We’ve already had the EU, Biden’s USA, France, immigrants, Church of England bishops, universities, the BBC and, in the latest bizarre twist, a very posh bank called Coutts. Before the general election is upon us, expect mince flavoured KitKats, flanges for rice puddings, mechanised bananas, elderly Fijian prop forwards, carpet tiles in blood orange and a man from Vatersay who collects Helen of Troy postcards to all be blamed by the Tories for the under-performance of the Tories.
Put out more Saltires
A survey in The National found that of 1,094 people asked in Scotland, 71% prefer to see the Saltire on produce from Scotland, rather than the union flag. There can be little doubt that some manufacturers, producers and supermarket groups have caved-in to post-Brexit political pressure to promote the union flag. It’s an insane move. The whole world loves and trusts produce from Scotland. It pays a premium price, not for British whisky, British salmon or British beef, but for Scotch whisky, Scottish salmon and Scottish beef. And the consumer is buying more than a bottle or pack. They are buying an idea of Scotland, its history, romance, allure and reputation as a land of hospitality.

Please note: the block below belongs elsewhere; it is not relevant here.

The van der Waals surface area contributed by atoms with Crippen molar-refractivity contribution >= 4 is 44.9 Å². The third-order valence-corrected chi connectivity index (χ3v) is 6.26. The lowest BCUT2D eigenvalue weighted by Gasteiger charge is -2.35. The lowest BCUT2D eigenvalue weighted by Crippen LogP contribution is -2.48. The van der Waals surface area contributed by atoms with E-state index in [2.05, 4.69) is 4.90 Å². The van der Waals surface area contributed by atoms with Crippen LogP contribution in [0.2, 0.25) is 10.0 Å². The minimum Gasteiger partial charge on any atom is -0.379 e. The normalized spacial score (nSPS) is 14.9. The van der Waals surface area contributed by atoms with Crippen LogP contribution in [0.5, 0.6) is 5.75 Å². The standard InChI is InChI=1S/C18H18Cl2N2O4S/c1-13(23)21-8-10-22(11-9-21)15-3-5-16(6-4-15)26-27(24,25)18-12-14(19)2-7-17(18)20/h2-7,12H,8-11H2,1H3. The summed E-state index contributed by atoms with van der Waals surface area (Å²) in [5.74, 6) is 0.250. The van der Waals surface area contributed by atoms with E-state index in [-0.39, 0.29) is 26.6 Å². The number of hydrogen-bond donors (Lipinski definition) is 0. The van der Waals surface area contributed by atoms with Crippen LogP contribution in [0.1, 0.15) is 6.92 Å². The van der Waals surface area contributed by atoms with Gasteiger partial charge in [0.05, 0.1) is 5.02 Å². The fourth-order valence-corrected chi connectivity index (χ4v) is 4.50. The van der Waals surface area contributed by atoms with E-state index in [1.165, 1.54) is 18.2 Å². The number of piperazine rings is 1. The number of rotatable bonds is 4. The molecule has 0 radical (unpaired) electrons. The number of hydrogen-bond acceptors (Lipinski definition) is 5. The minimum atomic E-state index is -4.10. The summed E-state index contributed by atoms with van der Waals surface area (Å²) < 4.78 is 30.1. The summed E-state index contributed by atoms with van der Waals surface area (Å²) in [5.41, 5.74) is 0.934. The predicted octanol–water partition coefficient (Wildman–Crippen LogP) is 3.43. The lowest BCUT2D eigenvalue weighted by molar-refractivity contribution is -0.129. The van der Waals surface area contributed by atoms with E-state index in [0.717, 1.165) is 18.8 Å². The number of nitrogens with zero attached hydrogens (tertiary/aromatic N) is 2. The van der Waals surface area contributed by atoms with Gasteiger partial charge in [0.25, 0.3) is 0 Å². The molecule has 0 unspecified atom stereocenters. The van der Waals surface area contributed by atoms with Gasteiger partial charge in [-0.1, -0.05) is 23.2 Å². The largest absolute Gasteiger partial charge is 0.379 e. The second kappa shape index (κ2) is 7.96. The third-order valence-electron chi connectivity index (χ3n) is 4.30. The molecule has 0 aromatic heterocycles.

Scots too know that the produce of their homeland is among the best on the planet. They want the best from Scotland’s farmers, fisher folk, food processors and rural communities. In buying Scottish produce they are supporting businesses and jobs in Scotland. Those businesses and employees pay their taxes to the Scottish and Westminster governments and their council tax to their local authorities.